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Mapping…….user scenarios

Posted on 02 Apr 2013 in loin | 2 comments

Too many web mapping applications are built on the back of requirements documents which are entirely misguided and miles away from any real user need. In the case of web mapping applications developed in traditional GIS organisations (utilities, government, engineering etc) this  ‘classic’ approach to servicing user needs is often lead by the GIS ‘Professionals’ who in my experience are unfortunately the most ill equipped set of individuals to do such a job. Where user requirements are specified in this manner and GIS ‘Professionals’ act as the user proxy disaster inevitably awaits. If you have to ‘specify requirements’ for tendering I’d encourage you to attempt to focus on expressing the intended value your users will gain from a particular feature of the mapping system. For example instead of specifying a requirement like:

The user should be able to select features on the map and query other layers based upon their selection.

………………you could try and suggest the value of such a feature to a user:

 A user needs to be able to know what overlays exist against a planning application so they can quickly and easily inform the interested party of their obligations.

By expressing the requirement (or user story…if you like) in terms of how a real user will value the feature, it provides us with a much richer insight into the system’s purpose. This brings me around to the subject of this post. How do we work with requirements once they are expressed in this way? This week I worked with a team who used a technique called User Scenario Mapping. The team took a series of user stories and began to work with them to help us understand how a user could work with a system to achieve their goal. It’s a very effective technique and I encourage you to give it a shot. Let’s use the example above and see how it works.

Give the story context

I like attaching real people to user stories. I find it helps me attach a piece of value I’m working on with a person who will use it. It moves a feature from being abstract to concrete. As well as the who, there are the other obvious aspects like the what, where, why and how often which can be useful – our user story above is pretty close, but we’ll make a couple of changes:

Jim from the planning section at Bawbag Council needs to be able to know what overlays exist against a planning application so he can quickly and easily inform Barry the builder of their obligations.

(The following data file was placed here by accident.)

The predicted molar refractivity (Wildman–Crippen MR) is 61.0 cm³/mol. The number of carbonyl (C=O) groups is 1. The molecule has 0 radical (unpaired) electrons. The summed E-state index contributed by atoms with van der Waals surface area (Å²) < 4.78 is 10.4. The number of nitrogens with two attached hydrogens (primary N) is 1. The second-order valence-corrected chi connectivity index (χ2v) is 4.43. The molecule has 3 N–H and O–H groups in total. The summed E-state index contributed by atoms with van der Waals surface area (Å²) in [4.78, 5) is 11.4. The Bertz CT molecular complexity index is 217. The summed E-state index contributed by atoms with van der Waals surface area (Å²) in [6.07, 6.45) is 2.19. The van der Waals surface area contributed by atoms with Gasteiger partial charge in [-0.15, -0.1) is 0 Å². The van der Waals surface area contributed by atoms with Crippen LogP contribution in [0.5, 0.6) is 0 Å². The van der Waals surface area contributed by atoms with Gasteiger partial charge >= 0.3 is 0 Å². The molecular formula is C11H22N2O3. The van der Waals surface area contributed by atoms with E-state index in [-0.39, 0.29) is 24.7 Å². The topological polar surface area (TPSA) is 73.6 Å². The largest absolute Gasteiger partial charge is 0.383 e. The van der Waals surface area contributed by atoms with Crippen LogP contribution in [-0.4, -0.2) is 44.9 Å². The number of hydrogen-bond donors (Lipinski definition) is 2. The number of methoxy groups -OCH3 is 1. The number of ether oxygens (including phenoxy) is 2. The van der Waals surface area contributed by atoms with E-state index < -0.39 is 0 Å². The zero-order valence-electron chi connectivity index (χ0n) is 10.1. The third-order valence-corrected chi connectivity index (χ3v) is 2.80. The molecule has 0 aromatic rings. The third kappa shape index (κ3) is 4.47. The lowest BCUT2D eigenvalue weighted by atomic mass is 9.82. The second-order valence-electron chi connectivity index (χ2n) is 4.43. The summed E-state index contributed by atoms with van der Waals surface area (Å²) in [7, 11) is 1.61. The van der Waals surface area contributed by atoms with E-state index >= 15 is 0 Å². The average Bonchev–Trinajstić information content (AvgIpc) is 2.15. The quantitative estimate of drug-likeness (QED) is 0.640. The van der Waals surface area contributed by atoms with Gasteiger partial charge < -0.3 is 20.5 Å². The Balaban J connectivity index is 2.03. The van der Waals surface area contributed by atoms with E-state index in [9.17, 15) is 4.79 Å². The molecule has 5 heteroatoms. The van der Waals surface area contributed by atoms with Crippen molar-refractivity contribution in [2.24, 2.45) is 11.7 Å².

What steps will Jim take?

We have our overall story, but now we must walk through what we think Jim should do to achieve his goal. The most effective way to do this is to place a post it note on a wall for each step Jim will take. Under each post it note you will record any comments, questions, assumptions or ideas that you have regarding each step. It’s a good idea to record these things on different coloured post it notes. Lets take the first few steps as an example:

  • Step 1 – Jim searches for Barry’s planning application on the map page
    • Question: What information does Jim have to help him find Barry’s planning application?
    • Question: Does Jim need to search on the map page?
    • Notes: Jim does this every couple of days for different planning applications
  • Step 2. Jim can view the extent of the planning application on the map
    • Questions: How should the planning application boundary appear – should it be labelled?
  • Step 3. Jim can see the summary of the overlay information effecting the planning application
    • Note: Summary information should contain overlay description, type and effected area in meters
    • Note: Jim should be able to see further details for the overlay if required

…you get the picture. We don’t assume any solution at this point, but we’re trying to establish the logical steps a user like Jim would go through to meet their goal. When you’ve completed these steps you end up with something like this:

You then repeat the process for each user scenario you want to map. Don’t be confronted if you have a lot of user stories. This process can be done incrementally and it’s time well spent if the outcome is a system which is effective.

By working through a user scenario in this way I found that it helps identify the typical assumptions that we make when designing systems. Another useful outcome is that it helps you attach value to each step a user will undertake. Taking our mock example above, Jim simply wants to find out as quickly as possible the answer Barry needs i.e. what overlays are effecting his application. If we take the requirement as its first stated and don’t do any user scenario mapping we are likely to arrive at some god awful spatial selection tool solution, however by spending a small amount of time using this technique we focus in on what’s important to our user and can dispense of any GIS baggage we may have. In the wise words of Plex ‘Try It You Might Like It’. For more info this is also a useful post


  1. Paul Ramsey / April 3rd, 2013 3:22

    Super useful. One thing often missing even from generic user process stories is frequency and prevalence. Applications have an 80/20 pattern, and knowing which use is the 80 portion is a huge win out of the gate.

  2. mapbutcher / April 3rd, 2013 6:14

    Paul. Agreed, understanding frequency of use is critical – I’ve previously used a technique called Story Mapping which maps user stories at a higher level. You can read about it here. When doing story mapping you can explicitly mark each story card with an indicator to show its criticality i.e. seldom used, always used, then you arrange cards in the order of use (similar to scenario mapping) – what Story Mapping is very useful for is allowing a team to visualise a set of critical features which spans the overal use of a system.

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